For example, a critical service provider could be running on a system maintained by an independent business partner located on another continent and communicating through the public Internet. At the same time, IT personnel have to contend with new complications stemming from sharing services with external partners and customers. Conventional metrics that focus on resource utilization and other server-centric concepts are not sufficient for managing business processes running in a connected, virtualized, federated environment because they do not provide the necessary big-picture view.
In the past, IT operational management fell back on managing and monitoring selective components of the underlying IT infrastructure, piecemeal and from the bottom-up. Clearly missing was the comprehensive big-picture, top-down, holistic view that correlates the interactions of the business processes and the underlying IT resources.
The Rise of Holistic Service Oriented Management
Astute industry watchers are aware that the transformation from mainframe and client/server to business-driven SOA is not only a major undertaking, but also a disruptive shift. This shift goes beyond the design/creation phase of the SOA-based service ecosystem (the area outside the enterprise where partners and suppliers can access applications). It will likely include multiple layers of standards-based interfaces for autonomous services, contracts and policy formulation, workflow orchestration, governance, and service-level agreements that mirror real-world processes.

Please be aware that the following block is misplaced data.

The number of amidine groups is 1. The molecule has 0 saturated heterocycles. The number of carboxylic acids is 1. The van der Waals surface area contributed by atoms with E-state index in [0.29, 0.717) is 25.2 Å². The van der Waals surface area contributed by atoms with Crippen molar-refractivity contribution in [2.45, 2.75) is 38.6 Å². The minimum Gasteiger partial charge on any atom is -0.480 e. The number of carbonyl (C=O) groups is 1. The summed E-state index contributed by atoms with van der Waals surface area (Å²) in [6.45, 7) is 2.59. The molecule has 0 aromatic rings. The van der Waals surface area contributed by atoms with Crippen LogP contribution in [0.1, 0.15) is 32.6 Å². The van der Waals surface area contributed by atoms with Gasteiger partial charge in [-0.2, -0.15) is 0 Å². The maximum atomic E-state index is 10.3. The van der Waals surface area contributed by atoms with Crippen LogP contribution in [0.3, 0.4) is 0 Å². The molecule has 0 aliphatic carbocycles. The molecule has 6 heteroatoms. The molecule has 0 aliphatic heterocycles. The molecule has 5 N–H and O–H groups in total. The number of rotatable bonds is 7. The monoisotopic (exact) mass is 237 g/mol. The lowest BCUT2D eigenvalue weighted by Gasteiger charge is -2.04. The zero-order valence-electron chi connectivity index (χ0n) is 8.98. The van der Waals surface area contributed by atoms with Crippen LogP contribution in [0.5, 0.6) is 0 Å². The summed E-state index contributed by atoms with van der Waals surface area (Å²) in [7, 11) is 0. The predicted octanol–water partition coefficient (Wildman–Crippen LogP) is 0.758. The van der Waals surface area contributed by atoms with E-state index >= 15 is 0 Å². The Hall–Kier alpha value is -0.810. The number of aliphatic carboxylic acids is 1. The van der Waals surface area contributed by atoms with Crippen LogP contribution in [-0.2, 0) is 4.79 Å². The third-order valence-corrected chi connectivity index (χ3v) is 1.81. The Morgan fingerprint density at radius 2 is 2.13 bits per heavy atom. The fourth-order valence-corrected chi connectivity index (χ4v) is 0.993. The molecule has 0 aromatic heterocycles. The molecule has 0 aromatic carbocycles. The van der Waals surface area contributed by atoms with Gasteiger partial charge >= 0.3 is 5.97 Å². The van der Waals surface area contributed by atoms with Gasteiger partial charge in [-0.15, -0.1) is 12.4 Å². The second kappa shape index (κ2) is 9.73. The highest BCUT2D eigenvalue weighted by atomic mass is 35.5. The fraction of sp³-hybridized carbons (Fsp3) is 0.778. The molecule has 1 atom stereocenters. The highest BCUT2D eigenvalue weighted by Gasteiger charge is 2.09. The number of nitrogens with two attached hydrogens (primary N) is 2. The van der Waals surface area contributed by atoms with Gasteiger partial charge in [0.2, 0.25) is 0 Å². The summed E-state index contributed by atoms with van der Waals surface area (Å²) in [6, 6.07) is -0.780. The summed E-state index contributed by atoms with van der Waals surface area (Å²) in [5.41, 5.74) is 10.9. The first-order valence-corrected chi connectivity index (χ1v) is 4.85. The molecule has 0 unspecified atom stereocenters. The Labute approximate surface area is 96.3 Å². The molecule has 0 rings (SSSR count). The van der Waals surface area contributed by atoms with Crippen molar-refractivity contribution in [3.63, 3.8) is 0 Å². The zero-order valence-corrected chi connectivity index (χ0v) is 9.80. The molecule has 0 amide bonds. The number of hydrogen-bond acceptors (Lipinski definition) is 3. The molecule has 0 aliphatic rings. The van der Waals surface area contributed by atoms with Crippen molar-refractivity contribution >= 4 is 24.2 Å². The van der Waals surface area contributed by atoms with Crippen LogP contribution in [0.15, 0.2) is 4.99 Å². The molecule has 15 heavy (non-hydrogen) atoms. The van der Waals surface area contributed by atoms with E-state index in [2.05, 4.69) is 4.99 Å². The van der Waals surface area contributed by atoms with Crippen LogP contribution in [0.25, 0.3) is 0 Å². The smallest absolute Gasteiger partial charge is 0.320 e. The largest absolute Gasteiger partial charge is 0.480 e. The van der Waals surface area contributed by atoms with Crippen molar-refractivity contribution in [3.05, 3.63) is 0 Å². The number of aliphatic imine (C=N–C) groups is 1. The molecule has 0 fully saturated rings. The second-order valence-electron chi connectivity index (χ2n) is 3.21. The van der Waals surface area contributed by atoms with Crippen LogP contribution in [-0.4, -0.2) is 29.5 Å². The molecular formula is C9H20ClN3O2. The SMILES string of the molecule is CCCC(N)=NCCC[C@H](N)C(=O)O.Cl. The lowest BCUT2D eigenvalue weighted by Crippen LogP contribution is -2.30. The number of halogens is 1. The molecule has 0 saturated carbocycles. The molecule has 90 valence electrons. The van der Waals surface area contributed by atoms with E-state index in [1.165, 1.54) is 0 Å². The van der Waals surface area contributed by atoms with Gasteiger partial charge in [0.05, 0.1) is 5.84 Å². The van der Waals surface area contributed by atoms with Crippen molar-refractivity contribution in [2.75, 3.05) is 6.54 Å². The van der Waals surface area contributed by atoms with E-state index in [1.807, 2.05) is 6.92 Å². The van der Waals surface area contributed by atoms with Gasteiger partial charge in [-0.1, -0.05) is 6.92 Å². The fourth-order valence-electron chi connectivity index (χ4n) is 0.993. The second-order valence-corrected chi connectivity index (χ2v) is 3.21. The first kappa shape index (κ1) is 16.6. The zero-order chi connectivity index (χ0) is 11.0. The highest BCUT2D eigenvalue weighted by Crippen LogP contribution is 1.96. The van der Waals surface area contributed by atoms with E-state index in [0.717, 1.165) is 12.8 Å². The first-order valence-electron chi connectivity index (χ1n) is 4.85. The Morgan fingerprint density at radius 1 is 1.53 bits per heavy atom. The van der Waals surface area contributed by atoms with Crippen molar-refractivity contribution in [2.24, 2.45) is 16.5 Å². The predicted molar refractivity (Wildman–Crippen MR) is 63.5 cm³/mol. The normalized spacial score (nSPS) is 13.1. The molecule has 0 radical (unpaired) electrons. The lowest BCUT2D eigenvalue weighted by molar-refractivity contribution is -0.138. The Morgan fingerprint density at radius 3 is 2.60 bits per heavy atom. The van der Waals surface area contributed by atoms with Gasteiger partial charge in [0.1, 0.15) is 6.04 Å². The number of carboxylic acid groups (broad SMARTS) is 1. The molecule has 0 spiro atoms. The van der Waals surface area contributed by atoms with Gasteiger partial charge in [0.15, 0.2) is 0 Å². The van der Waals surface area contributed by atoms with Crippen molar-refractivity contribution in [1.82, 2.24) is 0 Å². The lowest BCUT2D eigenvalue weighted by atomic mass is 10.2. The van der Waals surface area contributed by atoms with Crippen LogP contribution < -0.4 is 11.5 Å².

From now on, IT management must begin to shift from traditional infrastructure-centric management to holistic business service management. We should point out however, the present SOA ecosystems for most organizations will be a mixture of both old and new, namely the business-process-centric composite services as well as the traditional commercial off-the-shelf (COTS) applications. In other words, organizations will still have to contend with managing the multitude of stovepipe applications that already existed. Nevertheless, it is crucial that a quasi top-down topology and hierarchical views of the virtual enterprise should be used to approach BSM.
Moving from concept to tactics, the steps needed to achieve this BSM approach include:
Special attention should be given to the network and the messaging infrastructure that serves as the middleware of the SOA-based service ecosystem. Relying on conventional monitoring agents in servers alone might omit vital information from holistic root-cause analysis and likely lead to haphazard, and even erroneous, decision-making.